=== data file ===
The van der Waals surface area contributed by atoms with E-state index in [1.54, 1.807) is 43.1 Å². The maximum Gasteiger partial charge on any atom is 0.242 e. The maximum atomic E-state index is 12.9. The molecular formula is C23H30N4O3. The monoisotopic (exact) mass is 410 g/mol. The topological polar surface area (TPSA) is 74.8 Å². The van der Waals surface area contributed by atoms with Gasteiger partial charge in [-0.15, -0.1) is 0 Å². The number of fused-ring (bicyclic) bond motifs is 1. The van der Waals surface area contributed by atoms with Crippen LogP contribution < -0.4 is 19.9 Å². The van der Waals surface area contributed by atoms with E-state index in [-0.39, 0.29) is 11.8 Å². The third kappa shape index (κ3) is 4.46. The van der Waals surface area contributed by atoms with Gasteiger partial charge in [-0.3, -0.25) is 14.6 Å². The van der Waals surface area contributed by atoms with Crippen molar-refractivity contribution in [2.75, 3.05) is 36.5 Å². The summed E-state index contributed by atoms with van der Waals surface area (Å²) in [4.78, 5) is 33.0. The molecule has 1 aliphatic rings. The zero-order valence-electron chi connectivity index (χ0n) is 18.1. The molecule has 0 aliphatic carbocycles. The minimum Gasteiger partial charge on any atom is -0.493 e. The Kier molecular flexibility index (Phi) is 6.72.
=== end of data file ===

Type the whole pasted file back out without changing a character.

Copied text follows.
The van der Waals surface area contributed by atoms with E-state index in [1.54, 1.807) is 43.1 Å². The maximum Gasteiger partial charge on any atom is 0.242 e. The maximum atomic E-state index is 12.9. The molecular formula is C23H30N4O3. The monoisotopic (exact) mass is 410 g/mol. The topological polar surface area (TPSA) is 74.8 Å². The van der Waals surface area contributed by atoms with Gasteiger partial charge in [-0.15, -0.1) is 0 Å². The number of fused-ring (bicyclic) bond motifs is 1. The van der Waals surface area contributed by atoms with Crippen LogP contribution < -0.4 is 19.9 Å². The van der Waals surface area contributed by atoms with E-state index in [-0.39, 0.29) is 11.8 Å². The third kappa shape index (κ3) is 4.46. The van der Waals surface area contributed by atoms with Gasteiger partial charge in [-0.3, -0.25) is 14.6 Å². The van der Waals surface area contributed by atoms with Crippen molar-refractivity contribution in [2.75, 3.05) is 36.5 Å². The summed E-state index contributed by atoms with van der Waals surface area (Å²) in [4.78, 5) is 33.0. The molecule has 1 aliphatic rings. The zero-order valence-electron chi connectivity index (χ0n) is 18.1. The molecule has 0 aliphatic carbocycles. The minimum Gasteiger partial charge on any atom is -0.493 e. The Kier molecular flexibility index (Phi) is 6.72.